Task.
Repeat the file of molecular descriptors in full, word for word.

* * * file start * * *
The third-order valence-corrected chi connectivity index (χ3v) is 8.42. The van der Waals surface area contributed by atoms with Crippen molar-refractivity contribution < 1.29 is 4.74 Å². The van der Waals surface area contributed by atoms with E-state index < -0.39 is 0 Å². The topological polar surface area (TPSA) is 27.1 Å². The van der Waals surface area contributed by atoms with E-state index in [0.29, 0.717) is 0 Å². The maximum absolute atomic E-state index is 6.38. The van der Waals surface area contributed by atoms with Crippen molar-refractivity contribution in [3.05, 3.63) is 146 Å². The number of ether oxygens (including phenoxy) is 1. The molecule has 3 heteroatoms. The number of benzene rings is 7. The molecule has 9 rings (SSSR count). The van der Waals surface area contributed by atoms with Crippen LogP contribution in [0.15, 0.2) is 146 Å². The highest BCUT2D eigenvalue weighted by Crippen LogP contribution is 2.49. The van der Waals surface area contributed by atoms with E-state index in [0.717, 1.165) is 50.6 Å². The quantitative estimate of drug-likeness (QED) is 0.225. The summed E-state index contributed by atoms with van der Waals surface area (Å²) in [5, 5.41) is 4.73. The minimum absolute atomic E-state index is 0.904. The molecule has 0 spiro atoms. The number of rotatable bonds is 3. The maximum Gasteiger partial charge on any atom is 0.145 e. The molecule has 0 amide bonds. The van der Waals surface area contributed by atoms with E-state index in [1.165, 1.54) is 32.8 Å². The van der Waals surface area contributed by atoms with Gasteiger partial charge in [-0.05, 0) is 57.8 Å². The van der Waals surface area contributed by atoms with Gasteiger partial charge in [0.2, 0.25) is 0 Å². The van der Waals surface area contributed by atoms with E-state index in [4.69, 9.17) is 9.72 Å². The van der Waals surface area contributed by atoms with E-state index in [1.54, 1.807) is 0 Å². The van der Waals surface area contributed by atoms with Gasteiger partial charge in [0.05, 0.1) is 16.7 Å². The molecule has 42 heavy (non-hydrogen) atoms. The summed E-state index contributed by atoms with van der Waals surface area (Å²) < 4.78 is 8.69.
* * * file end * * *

The third-order valence-corrected chi connectivity index (χ3v) is 8.42. The van der Waals surface area contributed by atoms with Crippen molar-refractivity contribution < 1.29 is 4.74 Å². The van der Waals surface area contributed by atoms with E-state index < -0.39 is 0 Å². The topological polar surface area (TPSA) is 27.1 Å². The van der Waals surface area contributed by atoms with E-state index in [0.29, 0.717) is 0 Å². The maximum absolute atomic E-state index is 6.38. The van der Waals surface area contributed by atoms with Crippen molar-refractivity contribution in [3.05, 3.63) is 146 Å². The number of ether oxygens (including phenoxy) is 1. The molecule has 3 heteroatoms. The number of benzene rings is 7. The molecule has 9 rings (SSSR count). The van der Waals surface area contributed by atoms with Crippen LogP contribution in [0.15, 0.2) is 146 Å². The highest BCUT2D eigenvalue weighted by Crippen LogP contribution is 2.49. The van der Waals surface area contributed by atoms with E-state index in [0.717, 1.165) is 50.6 Å². The quantitative estimate of drug-likeness (QED) is 0.225. The summed E-state index contributed by atoms with van der Waals surface area (Å²) in [5, 5.41) is 4.73. The minimum absolute atomic E-state index is 0.904. The molecule has 0 spiro atoms. The number of rotatable bonds is 3. The maximum Gasteiger partial charge on any atom is 0.145 e. The molecule has 0 amide bonds. The van der Waals surface area contributed by atoms with E-state index in [1.165, 1.54) is 32.8 Å². The van der Waals surface area contributed by atoms with Gasteiger partial charge in [-0.05, 0) is 57.8 Å². The van der Waals surface area contributed by atoms with Gasteiger partial charge in [0.2, 0.25) is 0 Å². The van der Waals surface area contributed by atoms with E-state index in [4.69, 9.17) is 9.72 Å². The van der Waals surface area contributed by atoms with E-state index in [1.54, 1.807) is 0 Å². The van der Waals surface area contributed by atoms with Gasteiger partial charge in [0.05, 0.1) is 16.7 Å². The molecule has 42 heavy (non-hydrogen) atoms. The summed E-state index contributed by atoms with van der Waals surface area (Å²) < 4.78 is 8.69.